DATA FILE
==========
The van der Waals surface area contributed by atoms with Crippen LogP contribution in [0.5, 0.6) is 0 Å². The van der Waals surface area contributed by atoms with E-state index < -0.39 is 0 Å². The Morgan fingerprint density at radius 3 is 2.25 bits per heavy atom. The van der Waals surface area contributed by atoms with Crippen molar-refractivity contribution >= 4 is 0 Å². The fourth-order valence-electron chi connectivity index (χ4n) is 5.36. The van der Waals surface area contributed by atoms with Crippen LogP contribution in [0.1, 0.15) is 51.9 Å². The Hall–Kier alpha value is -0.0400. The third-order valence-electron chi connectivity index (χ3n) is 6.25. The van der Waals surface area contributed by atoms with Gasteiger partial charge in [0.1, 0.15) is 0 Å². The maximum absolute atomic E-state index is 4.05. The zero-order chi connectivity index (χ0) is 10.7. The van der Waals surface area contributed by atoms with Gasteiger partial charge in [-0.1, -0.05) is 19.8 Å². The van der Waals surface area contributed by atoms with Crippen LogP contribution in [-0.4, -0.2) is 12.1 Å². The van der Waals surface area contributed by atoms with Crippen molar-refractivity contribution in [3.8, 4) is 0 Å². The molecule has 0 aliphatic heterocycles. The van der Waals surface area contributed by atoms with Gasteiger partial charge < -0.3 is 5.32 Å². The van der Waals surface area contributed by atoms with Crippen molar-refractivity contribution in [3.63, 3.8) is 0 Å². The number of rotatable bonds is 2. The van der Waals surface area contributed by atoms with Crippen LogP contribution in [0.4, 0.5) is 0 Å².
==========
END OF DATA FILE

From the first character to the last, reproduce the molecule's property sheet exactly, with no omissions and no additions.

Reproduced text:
The van der Waals surface area contributed by atoms with Crippen LogP contribution in [0.5, 0.6) is 0 Å². The van der Waals surface area contributed by atoms with E-state index < -0.39 is 0 Å². The Morgan fingerprint density at radius 3 is 2.25 bits per heavy atom. The van der Waals surface area contributed by atoms with Crippen molar-refractivity contribution >= 4 is 0 Å². The fourth-order valence-electron chi connectivity index (χ4n) is 5.36. The van der Waals surface area contributed by atoms with Crippen LogP contribution in [0.1, 0.15) is 51.9 Å². The Hall–Kier alpha value is -0.0400. The third-order valence-electron chi connectivity index (χ3n) is 6.25. The van der Waals surface area contributed by atoms with Gasteiger partial charge in [0.1, 0.15) is 0 Å². The maximum absolute atomic E-state index is 4.05. The zero-order chi connectivity index (χ0) is 10.7. The van der Waals surface area contributed by atoms with Gasteiger partial charge in [-0.1, -0.05) is 19.8 Å². The van der Waals surface area contributed by atoms with Crippen LogP contribution in [-0.4, -0.2) is 12.1 Å². The van der Waals surface area contributed by atoms with Crippen molar-refractivity contribution in [3.8, 4) is 0 Å². The molecule has 0 aliphatic heterocycles. The van der Waals surface area contributed by atoms with Gasteiger partial charge < -0.3 is 5.32 Å². The van der Waals surface area contributed by atoms with Crippen molar-refractivity contribution in [3.63, 3.8) is 0 Å². The number of rotatable bonds is 2. The van der Waals surface area contributed by atoms with Crippen LogP contribution in [0.4, 0.5) is 0 Å².